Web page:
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If you’re in the property game, you’ve probably already heard that a new index will be introduced this summer which will better reflect the true value of homes in the UK.

At the moment, the house price index – and there are many – can vary depending on who you prefer to follow and what metrics they use. For example, the Halifax may tell you the price of an average home in Britain is around the £214,000 mark, Rightmove reckons it’s around £299,000 while the Office of National Statistics (ONS) puts the figure at around £292,000. The variance is often accounted for by regional fluctuations in price and whether London and the south-east are included or not – but it’s no wonder the average seller is so often baffled when it comes to where they should pitch their property.

However, as from June, the Government has decided that the ONS will combine its data with the Land Registry and with the Council of Mortgage Lenders to give a better and more accurate picture of just what “average” homes are worth. Indeed, they’ve already begun to experiment and, as you may expect, the figures they’re coming up with are different again to those we’ve been reading about so far.

Actually, the values are substantially lower. Using December 2011 as an example, the new methods would give an average house a price £37,000 lower than the one published at the time (£222,000). Why? Well, it’s because the methods they will use to calculate the “average” will reduce the impact that exceptionally high value homes have on the figures.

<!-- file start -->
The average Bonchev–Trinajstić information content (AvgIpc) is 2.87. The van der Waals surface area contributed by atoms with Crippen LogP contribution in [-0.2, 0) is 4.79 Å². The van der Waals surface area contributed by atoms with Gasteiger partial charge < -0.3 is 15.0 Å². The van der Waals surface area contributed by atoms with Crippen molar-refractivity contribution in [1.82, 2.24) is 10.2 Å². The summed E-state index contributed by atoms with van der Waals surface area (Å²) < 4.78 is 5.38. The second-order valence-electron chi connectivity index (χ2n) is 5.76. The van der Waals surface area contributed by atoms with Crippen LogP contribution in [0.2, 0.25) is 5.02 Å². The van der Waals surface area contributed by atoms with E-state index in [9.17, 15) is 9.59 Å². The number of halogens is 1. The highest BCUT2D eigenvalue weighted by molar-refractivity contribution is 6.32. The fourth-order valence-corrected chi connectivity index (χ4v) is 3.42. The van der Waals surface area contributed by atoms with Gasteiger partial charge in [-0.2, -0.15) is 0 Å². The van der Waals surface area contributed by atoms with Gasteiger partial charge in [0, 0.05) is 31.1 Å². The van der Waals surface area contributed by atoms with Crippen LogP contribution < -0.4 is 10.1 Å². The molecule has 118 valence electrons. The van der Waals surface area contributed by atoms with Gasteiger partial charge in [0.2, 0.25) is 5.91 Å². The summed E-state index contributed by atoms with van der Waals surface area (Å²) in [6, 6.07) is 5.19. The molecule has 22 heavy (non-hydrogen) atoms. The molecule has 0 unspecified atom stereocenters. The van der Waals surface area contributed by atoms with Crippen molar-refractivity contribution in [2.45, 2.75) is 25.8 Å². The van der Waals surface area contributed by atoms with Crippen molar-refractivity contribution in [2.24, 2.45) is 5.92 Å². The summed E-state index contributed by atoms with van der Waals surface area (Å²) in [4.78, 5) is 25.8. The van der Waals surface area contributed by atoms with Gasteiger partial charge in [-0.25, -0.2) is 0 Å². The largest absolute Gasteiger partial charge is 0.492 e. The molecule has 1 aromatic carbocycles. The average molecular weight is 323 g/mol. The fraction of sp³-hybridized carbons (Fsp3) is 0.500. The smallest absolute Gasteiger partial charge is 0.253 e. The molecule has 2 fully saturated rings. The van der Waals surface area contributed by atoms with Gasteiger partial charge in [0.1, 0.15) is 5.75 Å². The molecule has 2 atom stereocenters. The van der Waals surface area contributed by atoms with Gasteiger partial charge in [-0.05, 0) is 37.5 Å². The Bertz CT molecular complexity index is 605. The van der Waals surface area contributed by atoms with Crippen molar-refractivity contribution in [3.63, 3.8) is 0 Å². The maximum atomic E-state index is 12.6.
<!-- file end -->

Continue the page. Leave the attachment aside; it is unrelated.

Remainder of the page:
Nevertheless, there is an understandable concern that, when the index is published for the first time in June, there is bound to be a perceived drop in property prices.

The key word to emphasise though is “perceived”. In real terms, the value of property across the country will not have fallen off the edge of a cliff at all, despite what scaremongers may try to tell you. If your home was worth around £200k before, then there’s every likelihood it will remain at around that price in July. The lower average house price is not the result of a sharp decline in values, just a new method of calculation.

So, if you’re round the table at a dinner party or in the pub with friends this summer and the conversation switches from Euro 2016 to property, remember there’s probably no need to join in any panic which may ensue if people start to discuss a fall in average prices.

Oh … and if you would like an idea of what your home is worth just click on this link and we’ll get back to you: https://esaleuk.com/free-valuations/